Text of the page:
# Scraping Austrian COVID19 Data with R

The Austrian government has made it very hard to obtain COVID19 data that can be compared over time. Initially the health ministry started with a website where the total number of cases and deaths were hand-edited into an html file two times a day. Later some regions were added. Some regions themselves started to independently report the number of positive tests for their districts (Bezirke), others explicitly refused to do this. About two weeks ago I started to write e-mails (to government, ministry, and some institutions) to ask for a commitment to the open (government) data policy, pointing out all the advantages of open data and citing the stories and examples from other countries. Usually this is followed by the Austrian authorities. For instance when it comes to elections. The ideal scenario would be a repository on github with daily updates, like in Italy. This would allow journalists, scientists, or whoever is interested to analyse the data and create coherent space-time pictures. The responses by the authorities were either negative or non-existent.

A few days ago the ministry of health launched a dashboard that reports COVID cases by regions and districts (not tests or the number of deaths, though). Albeit following the same initial policy, i.e. just updating the data and not providing data downloads or comparisons across time (except for the country data which is publicly available with the WHO or the ECDC in any case), we now have the opportunity to record a time picture for ourselves by just scraping the data from the dashboard in regular intervals. Here is a quick tutorial on how to do exactly that.

This is one of the cases where it really pays off to first anaylyse the bits and pieces of the website instead of blindly trying to read in the whole site line by line and extract from the resulting soup of data. The dashboard is subdivided in several unique javascript pieces. Turns out the data we want can be found in a simple *.js file. Behind the javascript object lies a plain JSON file which contains all the information we can also find in the dashboard: name of the municipality and number of COVID cases. It is straightforward to read this with R:

json_file <- RCurl::getURL("https://info.gesundheitsministerium.at/data/Bezirke.js")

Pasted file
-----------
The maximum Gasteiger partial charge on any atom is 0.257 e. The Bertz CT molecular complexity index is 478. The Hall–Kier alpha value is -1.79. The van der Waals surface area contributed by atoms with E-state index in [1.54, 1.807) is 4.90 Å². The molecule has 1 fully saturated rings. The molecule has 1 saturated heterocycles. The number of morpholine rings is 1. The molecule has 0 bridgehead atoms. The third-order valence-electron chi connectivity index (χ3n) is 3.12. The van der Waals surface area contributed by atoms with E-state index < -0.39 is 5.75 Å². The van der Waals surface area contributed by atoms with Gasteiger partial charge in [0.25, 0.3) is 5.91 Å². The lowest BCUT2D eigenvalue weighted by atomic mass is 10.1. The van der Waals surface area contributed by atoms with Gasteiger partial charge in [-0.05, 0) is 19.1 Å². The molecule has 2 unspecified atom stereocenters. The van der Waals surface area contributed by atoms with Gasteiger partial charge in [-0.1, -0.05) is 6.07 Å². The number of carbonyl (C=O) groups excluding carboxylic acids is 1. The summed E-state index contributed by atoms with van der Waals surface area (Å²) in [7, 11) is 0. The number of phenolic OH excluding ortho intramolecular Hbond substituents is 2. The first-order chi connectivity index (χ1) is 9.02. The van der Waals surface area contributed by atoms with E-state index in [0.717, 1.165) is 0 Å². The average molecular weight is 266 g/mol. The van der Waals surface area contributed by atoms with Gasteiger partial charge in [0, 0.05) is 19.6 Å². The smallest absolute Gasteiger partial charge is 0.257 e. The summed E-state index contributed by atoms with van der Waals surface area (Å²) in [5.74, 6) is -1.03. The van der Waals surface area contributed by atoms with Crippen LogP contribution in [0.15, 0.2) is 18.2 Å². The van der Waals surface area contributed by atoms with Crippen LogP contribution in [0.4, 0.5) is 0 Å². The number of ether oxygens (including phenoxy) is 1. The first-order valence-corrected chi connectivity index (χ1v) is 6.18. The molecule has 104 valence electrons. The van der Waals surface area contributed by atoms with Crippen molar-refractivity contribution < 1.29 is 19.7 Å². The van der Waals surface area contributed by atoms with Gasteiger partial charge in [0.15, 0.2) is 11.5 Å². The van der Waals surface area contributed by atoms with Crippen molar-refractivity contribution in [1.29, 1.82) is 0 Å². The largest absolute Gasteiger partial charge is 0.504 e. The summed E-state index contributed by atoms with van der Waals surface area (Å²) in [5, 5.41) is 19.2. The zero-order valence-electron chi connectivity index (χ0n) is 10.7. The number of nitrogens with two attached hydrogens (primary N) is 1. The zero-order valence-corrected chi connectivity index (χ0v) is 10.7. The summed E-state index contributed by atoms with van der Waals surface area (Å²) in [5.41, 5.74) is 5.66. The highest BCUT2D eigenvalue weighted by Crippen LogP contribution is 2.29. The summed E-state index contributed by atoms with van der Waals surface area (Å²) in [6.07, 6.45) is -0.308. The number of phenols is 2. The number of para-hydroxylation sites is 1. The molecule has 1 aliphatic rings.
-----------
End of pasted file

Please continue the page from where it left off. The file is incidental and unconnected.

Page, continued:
json_file <- stringr::str_split_fixed(json_file, "\\=", 2)[2] # eleminate beginning
json_file <- stringr::str_split_fixed(json_file, "\\;", 2)[1] # eleminate trailing garbage
json_file <- as.data.frame(jsonlite::fromJSON(json_file))
names(json_file) <- c("bezirk", "faelle") # edit the column names

Then we create a clean dataframe that also contains time information. A timestamp for the day and, just to be on the save side as the page gets updated in irregular intervals, also one for the hour:

df.new <- data.frame(id     = 1:nrow(json_file), # unique id
bezirk = json_file[1],
datum  = rep(Sys.Date(), nrow(json_file)),
time   = rep(Sys.time(), nrow(json_file)),
faelle = json_file[2])

And we are done. We now have a clean dataframe in long format that we can do analysis on. The dataframe just has to be printed as a .csv file (or any other format of your choice). If you want to do the exercise for regions instead, just replace the url with https://info.gesundheitsministerium.at/data/Bundesland.js.

Ideally we also want a timedimension of course and thus would want to grow the data overtime with, say, one snapshot a day, taken at the same time in order to make slope and level changes comparable.

A simple and straightforward way to automate this would be to just load the “old” data that we printed (the day) before:

df.old <- readr::read_csv("/path/to/file/AUT_bezirke_scraped.csv")

Then we check with a simple condition whether there were changes at all. And if there were some we stitch the old frames together (the python equivalent to this would be “append”).

if (sum(abs(tail(df.old$faelle, length(df.old$faelle)) - df.new\$faelle)) == 0) { # the tail of the old one, check with the new one
# if 0, then
cat("No changes compared to last period. Nothing stored.")
} else {
df.new <- dplyr::bind_rows(df.old, df.new)
readr::write_csv(df.new, path = "/path/to/file/AUT_bezirke_scraped.csv")
}

Now the old csv will be overwritten and we don’t clutter up our folder with too many files. Of course we do not want to do this by hand everyday and thus we want to have the full .R file executed by automation software so we don’t have to worry about it anymore. My recommendation would be crontab. A good source that explains how its syntax works can be found here.

References